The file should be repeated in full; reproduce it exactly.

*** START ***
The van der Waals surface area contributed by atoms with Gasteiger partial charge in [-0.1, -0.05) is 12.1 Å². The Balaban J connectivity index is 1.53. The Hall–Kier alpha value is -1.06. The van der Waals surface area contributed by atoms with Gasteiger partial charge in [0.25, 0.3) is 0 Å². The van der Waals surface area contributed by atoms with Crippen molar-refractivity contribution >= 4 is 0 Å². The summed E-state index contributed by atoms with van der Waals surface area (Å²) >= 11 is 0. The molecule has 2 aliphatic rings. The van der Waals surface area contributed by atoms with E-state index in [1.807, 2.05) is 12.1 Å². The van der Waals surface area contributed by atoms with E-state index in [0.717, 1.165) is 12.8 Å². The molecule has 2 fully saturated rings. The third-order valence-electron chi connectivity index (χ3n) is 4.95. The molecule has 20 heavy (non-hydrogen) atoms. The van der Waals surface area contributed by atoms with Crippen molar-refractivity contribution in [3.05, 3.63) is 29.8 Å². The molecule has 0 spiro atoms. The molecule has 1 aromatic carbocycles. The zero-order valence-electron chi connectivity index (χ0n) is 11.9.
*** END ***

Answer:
The van der Waals surface area contributed by atoms with Gasteiger partial charge in [-0.1, -0.05) is 12.1 Å². The Balaban J connectivity index is 1.53. The Hall–Kier alpha value is -1.06. The van der Waals surface area contributed by atoms with Gasteiger partial charge in [0.25, 0.3) is 0 Å². The van der Waals surface area contributed by atoms with Crippen molar-refractivity contribution >= 4 is 0 Å². The summed E-state index contributed by atoms with van der Waals surface area (Å²) >= 11 is 0. The molecule has 2 aliphatic rings. The van der Waals surface area contributed by atoms with E-state index in [1.807, 2.05) is 12.1 Å². The van der Waals surface area contributed by atoms with E-state index in [0.717, 1.165) is 12.8 Å². The molecule has 2 fully saturated rings. The third-order valence-electron chi connectivity index (χ3n) is 4.95. The molecule has 20 heavy (non-hydrogen) atoms. The van der Waals surface area contributed by atoms with Crippen molar-refractivity contribution in [3.05, 3.63) is 29.8 Å². The molecule has 0 spiro atoms. The molecule has 1 aromatic carbocycles. The zero-order valence-electron chi connectivity index (χ0n) is 11.9.